Imagine the calls to clients in future.
“Good morning Lord Client, I am your Saint James’s Place financial, er, salesman.”
“Good afternoon, Sir Client McClient, I am calling from the Intrinsic er, salesforce, to see if you were aware of the recent CGT changes and what it might mean for your portfolio planning.”
Or even… “Good evening, Mr Client. In these troubled times it might be a good idea to increase your income protection cover. So I was wondering if I might pop round to give you a, er, an Openwork sales talk.”
As for Barclays. “We are very glad you have decided to transfer to Barclays for your wealth management needs. We will now, um, er, sell you something.”
Oh dear. It is all enough make one choke on one’s early morning pick me up, don’t you think?
Of course we don’t know what will be in this paper next week, but we do know that the FSA is expected to have a great deal of sympathy for dividing something called sales from something called advice.
Now before you write, telling me I’m bad, sad or mad, I’m just going to list a few places to put the border, I’m not advocating any of them.
Fee-only say the planners and the rest, although most planners have already stopped calling themselves advisers by now.
Certificate and diploma level. Too low? Too high? Chartered/ the rest. DA or RI or AR in any combination. Network against the rest. The North against the South. Celts against Saxons.
Rather than excavate any more old hatchets, let’s just concentrate on one possibility that multi-ties will find themselves on the selling side of the fence. Until next week, a lot of IFAs, at least those who still call themselves IFAs may smile at the thought that multi-ties, both the posh, the pretending to be posh and the not so posh, will not be able to suggest to their clients they are giving advice but will in some way have to say they are selling.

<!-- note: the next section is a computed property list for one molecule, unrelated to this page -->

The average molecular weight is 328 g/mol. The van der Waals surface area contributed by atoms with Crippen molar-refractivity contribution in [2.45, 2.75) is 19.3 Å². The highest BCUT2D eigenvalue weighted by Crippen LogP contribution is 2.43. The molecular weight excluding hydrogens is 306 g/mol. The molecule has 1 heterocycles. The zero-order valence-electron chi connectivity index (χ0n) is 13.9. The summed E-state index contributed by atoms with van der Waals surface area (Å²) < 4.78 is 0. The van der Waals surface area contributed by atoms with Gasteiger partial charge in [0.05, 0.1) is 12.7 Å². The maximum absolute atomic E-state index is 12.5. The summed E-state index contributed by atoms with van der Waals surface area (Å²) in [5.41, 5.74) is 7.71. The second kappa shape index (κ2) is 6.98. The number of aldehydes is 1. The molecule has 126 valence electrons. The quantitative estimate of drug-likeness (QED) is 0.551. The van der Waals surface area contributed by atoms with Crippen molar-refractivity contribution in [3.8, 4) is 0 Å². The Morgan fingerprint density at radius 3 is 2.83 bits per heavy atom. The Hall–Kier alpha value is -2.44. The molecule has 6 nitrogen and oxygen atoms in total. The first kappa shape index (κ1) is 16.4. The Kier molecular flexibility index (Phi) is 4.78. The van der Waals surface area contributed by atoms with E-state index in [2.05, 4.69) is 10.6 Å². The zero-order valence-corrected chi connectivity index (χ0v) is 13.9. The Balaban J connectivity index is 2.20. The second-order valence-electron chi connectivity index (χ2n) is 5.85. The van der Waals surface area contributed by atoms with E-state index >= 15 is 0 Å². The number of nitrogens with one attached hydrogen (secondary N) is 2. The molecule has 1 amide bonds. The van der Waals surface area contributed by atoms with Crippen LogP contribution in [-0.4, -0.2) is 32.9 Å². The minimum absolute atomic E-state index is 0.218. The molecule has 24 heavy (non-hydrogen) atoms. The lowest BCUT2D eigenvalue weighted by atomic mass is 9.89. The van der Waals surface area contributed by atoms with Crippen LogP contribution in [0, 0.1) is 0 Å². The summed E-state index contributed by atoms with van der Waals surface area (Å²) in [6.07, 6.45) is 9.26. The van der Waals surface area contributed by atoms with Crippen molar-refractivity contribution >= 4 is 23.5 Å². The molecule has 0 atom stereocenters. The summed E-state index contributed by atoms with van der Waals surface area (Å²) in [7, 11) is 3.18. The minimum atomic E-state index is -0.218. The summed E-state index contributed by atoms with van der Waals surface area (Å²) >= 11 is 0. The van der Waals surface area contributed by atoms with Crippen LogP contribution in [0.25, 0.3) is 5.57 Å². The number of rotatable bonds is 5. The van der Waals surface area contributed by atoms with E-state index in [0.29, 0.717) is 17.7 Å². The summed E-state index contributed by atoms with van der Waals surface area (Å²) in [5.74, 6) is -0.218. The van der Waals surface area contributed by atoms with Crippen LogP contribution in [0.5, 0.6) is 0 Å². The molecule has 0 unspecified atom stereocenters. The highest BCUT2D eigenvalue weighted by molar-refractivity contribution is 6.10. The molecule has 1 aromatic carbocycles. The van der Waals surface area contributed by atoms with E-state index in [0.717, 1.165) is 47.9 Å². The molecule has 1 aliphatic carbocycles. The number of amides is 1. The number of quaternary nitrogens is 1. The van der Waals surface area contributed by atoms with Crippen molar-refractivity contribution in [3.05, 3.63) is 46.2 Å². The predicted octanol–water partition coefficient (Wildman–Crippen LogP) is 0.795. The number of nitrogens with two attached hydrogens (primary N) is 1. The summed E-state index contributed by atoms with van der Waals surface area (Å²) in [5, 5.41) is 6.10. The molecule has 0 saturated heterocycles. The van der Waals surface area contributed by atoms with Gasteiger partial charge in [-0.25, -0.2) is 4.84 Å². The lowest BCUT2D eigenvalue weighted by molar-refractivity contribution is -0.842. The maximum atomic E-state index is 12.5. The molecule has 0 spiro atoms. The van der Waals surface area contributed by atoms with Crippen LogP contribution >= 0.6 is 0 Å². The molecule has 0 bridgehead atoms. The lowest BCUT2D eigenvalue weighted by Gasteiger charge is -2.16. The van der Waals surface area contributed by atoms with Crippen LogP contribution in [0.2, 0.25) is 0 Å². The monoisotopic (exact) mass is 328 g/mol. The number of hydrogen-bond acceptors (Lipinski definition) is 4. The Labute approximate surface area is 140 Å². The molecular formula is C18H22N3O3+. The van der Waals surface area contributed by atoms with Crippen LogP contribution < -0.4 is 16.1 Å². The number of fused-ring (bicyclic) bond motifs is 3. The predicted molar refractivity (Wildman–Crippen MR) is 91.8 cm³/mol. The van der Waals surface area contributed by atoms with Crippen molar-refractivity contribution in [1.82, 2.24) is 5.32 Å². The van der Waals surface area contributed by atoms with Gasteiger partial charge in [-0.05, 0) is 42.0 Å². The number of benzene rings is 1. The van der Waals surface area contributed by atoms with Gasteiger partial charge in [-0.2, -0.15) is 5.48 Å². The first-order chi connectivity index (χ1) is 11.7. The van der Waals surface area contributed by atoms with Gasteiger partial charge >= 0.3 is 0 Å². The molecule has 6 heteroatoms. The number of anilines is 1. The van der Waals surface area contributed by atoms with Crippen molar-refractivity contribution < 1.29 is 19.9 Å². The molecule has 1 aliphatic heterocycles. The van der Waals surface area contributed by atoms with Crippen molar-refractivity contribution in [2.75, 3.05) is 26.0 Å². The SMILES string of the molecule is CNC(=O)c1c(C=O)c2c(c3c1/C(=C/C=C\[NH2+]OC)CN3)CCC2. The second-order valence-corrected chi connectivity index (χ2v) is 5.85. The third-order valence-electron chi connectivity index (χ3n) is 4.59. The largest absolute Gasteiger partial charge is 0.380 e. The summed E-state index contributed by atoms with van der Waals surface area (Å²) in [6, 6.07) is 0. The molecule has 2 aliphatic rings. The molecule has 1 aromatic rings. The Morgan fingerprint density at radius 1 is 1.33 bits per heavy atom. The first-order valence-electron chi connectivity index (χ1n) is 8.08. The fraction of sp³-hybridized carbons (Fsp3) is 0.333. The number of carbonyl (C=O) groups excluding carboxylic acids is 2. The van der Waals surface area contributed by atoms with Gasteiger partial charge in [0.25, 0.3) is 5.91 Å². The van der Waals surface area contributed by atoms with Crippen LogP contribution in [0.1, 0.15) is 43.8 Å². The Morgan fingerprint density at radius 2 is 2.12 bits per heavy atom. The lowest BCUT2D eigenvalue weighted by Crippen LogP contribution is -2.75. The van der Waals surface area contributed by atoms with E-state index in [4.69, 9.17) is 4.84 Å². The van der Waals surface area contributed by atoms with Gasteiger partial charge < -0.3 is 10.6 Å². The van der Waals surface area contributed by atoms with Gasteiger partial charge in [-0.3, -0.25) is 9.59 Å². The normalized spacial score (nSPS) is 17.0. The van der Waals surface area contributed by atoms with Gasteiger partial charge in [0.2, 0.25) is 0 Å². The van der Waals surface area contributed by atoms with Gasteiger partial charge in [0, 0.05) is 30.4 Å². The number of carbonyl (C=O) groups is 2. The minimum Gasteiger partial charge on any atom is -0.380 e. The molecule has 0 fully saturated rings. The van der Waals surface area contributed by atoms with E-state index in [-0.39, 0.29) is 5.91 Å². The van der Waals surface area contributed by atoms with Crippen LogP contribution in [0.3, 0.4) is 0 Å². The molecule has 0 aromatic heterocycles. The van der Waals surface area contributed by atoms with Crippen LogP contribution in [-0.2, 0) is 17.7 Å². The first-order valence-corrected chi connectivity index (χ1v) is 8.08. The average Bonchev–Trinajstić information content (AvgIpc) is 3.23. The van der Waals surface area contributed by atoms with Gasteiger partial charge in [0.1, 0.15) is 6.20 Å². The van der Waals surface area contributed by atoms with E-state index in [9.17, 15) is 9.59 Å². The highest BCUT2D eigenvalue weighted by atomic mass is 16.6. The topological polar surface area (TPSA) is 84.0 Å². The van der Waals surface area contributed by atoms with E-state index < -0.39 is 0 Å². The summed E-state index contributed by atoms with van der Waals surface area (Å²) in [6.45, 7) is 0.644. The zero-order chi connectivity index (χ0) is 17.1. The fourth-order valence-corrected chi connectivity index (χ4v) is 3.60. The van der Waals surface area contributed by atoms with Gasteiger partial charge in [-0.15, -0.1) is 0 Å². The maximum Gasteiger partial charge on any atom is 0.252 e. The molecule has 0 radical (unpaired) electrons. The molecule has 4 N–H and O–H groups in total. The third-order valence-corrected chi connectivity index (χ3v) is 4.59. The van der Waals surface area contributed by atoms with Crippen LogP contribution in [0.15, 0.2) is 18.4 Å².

IFAs who have been levelling the “passing off” accusation for years may get satisfaction.
The “all IFAs are bastardised multi-ties anyway” camp may see a new and unwelcome repolarisation.
But there are a few points to make. First the multi-ties are very influential. Among their number are several Lords who may leap around causing quite a rumpus. More likely, in keeping with the style of these very influential people, they may simply have a few quiet words in the right ears.
Finally, all sorts of competition regs probably make it quite hard to force people to describe themselves one way or the other.
Personally, I get the feeling all advisers have to sell in some way whether it’s a bond, their service, their planning ability or even their fee. I am not being glib, but I am not sure how easy it is to make the call about where the dividing line lies.
The chosen few, or at least the chosen thirty odd industry people, who have been told what is in the paper already, are keeping tight lipped. I have tried throwing phrases like “maximum commission agreement” into conversations suddenly with them to see if eyebrows twitch or lips purse but to no avail.
So there is always the very big chance the FSA will suggest doing exactly the reverse of what everyone thinks they are thinking.
But if the SJP folk and others really do have to reprint their business cards, some IFAs, who resisted their charms, will find it very difficult to hide their glee.